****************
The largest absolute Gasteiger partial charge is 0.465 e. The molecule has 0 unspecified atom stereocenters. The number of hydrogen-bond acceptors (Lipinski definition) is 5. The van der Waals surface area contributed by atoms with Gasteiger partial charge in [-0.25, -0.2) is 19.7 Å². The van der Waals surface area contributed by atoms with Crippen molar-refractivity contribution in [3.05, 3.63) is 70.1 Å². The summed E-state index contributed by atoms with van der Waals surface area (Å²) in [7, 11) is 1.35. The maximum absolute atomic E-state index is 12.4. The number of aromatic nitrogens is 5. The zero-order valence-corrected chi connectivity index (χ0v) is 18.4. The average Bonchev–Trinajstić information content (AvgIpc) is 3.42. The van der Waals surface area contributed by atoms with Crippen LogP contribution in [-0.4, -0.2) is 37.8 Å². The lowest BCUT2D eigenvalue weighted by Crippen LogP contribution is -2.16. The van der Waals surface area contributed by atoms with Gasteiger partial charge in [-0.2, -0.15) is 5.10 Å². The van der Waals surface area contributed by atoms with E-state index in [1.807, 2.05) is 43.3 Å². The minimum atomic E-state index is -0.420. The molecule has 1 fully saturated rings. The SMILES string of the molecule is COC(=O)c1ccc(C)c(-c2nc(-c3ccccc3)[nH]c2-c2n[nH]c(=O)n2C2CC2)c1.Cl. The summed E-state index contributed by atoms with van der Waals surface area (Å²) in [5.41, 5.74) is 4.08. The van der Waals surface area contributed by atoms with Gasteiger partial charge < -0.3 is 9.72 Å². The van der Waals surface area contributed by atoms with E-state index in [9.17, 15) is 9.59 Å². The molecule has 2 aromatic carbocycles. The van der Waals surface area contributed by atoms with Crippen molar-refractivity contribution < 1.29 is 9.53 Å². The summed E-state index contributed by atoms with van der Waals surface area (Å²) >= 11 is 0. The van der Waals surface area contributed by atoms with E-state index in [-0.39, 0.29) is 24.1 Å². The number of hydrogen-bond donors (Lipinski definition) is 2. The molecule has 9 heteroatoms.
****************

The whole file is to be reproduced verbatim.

The largest absolute Gasteiger partial charge is 0.465 e. The molecule has 0 unspecified atom stereocenters. The number of hydrogen-bond acceptors (Lipinski definition) is 5. The van der Waals surface area contributed by atoms with Gasteiger partial charge in [-0.25, -0.2) is 19.7 Å². The van der Waals surface area contributed by atoms with Crippen molar-refractivity contribution in [3.05, 3.63) is 70.1 Å². The summed E-state index contributed by atoms with van der Waals surface area (Å²) in [7, 11) is 1.35. The maximum absolute atomic E-state index is 12.4. The number of aromatic nitrogens is 5. The zero-order valence-corrected chi connectivity index (χ0v) is 18.4. The average Bonchev–Trinajstić information content (AvgIpc) is 3.42. The van der Waals surface area contributed by atoms with Crippen LogP contribution in [-0.4, -0.2) is 37.8 Å². The lowest BCUT2D eigenvalue weighted by Crippen LogP contribution is -2.16. The van der Waals surface area contributed by atoms with Gasteiger partial charge in [-0.2, -0.15) is 5.10 Å². The van der Waals surface area contributed by atoms with E-state index in [1.807, 2.05) is 43.3 Å². The minimum atomic E-state index is -0.420. The molecule has 1 fully saturated rings. The SMILES string of the molecule is COC(=O)c1ccc(C)c(-c2nc(-c3ccccc3)[nH]c2-c2n[nH]c(=O)n2C2CC2)c1.Cl. The summed E-state index contributed by atoms with van der Waals surface area (Å²) in [5.41, 5.74) is 4.08. The van der Waals surface area contributed by atoms with Gasteiger partial charge < -0.3 is 9.72 Å². The van der Waals surface area contributed by atoms with E-state index in [9.17, 15) is 9.59 Å². The molecule has 2 aromatic carbocycles. The van der Waals surface area contributed by atoms with Crippen molar-refractivity contribution < 1.29 is 9.53 Å². The summed E-state index contributed by atoms with van der Waals surface area (Å²) >= 11 is 0. The van der Waals surface area contributed by atoms with E-state index in [-0.39, 0.29) is 24.1 Å². The number of hydrogen-bond donors (Lipinski definition) is 2. The molecule has 9 heteroatoms.